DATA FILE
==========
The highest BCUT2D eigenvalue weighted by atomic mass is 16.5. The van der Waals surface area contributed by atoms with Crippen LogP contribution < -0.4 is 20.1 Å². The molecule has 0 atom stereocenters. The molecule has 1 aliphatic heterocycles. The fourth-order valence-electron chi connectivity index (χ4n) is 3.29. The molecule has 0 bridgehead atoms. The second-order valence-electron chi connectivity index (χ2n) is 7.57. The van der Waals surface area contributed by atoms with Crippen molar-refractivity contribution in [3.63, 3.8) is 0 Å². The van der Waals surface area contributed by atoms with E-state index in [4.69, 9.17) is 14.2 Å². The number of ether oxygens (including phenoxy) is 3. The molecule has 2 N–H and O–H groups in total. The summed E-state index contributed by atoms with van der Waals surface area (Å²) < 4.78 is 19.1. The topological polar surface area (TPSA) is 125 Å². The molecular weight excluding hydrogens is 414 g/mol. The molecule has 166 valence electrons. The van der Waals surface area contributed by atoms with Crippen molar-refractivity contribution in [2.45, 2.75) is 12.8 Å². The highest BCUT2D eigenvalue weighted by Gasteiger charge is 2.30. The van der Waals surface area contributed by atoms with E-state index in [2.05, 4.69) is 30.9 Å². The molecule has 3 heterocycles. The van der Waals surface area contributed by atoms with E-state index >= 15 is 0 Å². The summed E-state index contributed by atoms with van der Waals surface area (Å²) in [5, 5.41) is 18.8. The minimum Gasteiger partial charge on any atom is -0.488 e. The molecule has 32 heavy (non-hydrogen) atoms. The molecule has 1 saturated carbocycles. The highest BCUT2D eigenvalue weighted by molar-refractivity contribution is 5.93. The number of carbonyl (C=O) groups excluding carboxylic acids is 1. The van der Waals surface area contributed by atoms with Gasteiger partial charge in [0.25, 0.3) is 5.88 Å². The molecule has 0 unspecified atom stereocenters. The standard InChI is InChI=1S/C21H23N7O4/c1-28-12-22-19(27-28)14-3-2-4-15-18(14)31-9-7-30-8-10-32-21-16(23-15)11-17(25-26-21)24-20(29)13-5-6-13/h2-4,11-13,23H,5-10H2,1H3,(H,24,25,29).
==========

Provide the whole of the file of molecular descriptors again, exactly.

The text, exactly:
The highest BCUT2D eigenvalue weighted by atomic mass is 16.5. The van der Waals surface area contributed by atoms with Crippen LogP contribution < -0.4 is 20.1 Å². The molecule has 0 atom stereocenters. The molecule has 1 aliphatic heterocycles. The fourth-order valence-electron chi connectivity index (χ4n) is 3.29. The molecule has 0 bridgehead atoms. The second-order valence-electron chi connectivity index (χ2n) is 7.57. The van der Waals surface area contributed by atoms with Crippen molar-refractivity contribution in [3.63, 3.8) is 0 Å². The van der Waals surface area contributed by atoms with E-state index in [4.69, 9.17) is 14.2 Å². The number of ether oxygens (including phenoxy) is 3. The molecule has 2 N–H and O–H groups in total. The summed E-state index contributed by atoms with van der Waals surface area (Å²) < 4.78 is 19.1. The topological polar surface area (TPSA) is 125 Å². The molecular weight excluding hydrogens is 414 g/mol. The molecule has 166 valence electrons. The van der Waals surface area contributed by atoms with Crippen molar-refractivity contribution in [2.45, 2.75) is 12.8 Å². The highest BCUT2D eigenvalue weighted by Gasteiger charge is 2.30. The van der Waals surface area contributed by atoms with E-state index in [2.05, 4.69) is 30.9 Å². The molecule has 3 heterocycles. The van der Waals surface area contributed by atoms with E-state index >= 15 is 0 Å². The summed E-state index contributed by atoms with van der Waals surface area (Å²) in [5, 5.41) is 18.8. The minimum Gasteiger partial charge on any atom is -0.488 e. The molecule has 32 heavy (non-hydrogen) atoms. The molecule has 1 saturated carbocycles. The highest BCUT2D eigenvalue weighted by molar-refractivity contribution is 5.93. The number of carbonyl (C=O) groups excluding carboxylic acids is 1. The van der Waals surface area contributed by atoms with Gasteiger partial charge in [0.25, 0.3) is 5.88 Å². The molecule has 0 unspecified atom stereocenters. The standard InChI is InChI=1S/C21H23N7O4/c1-28-12-22-19(27-28)14-3-2-4-15-18(14)31-9-7-30-8-10-32-21-16(23-15)11-17(25-26-21)24-20(29)13-5-6-13/h2-4,11-13,23H,5-10H2,1H3,(H,24,25,29).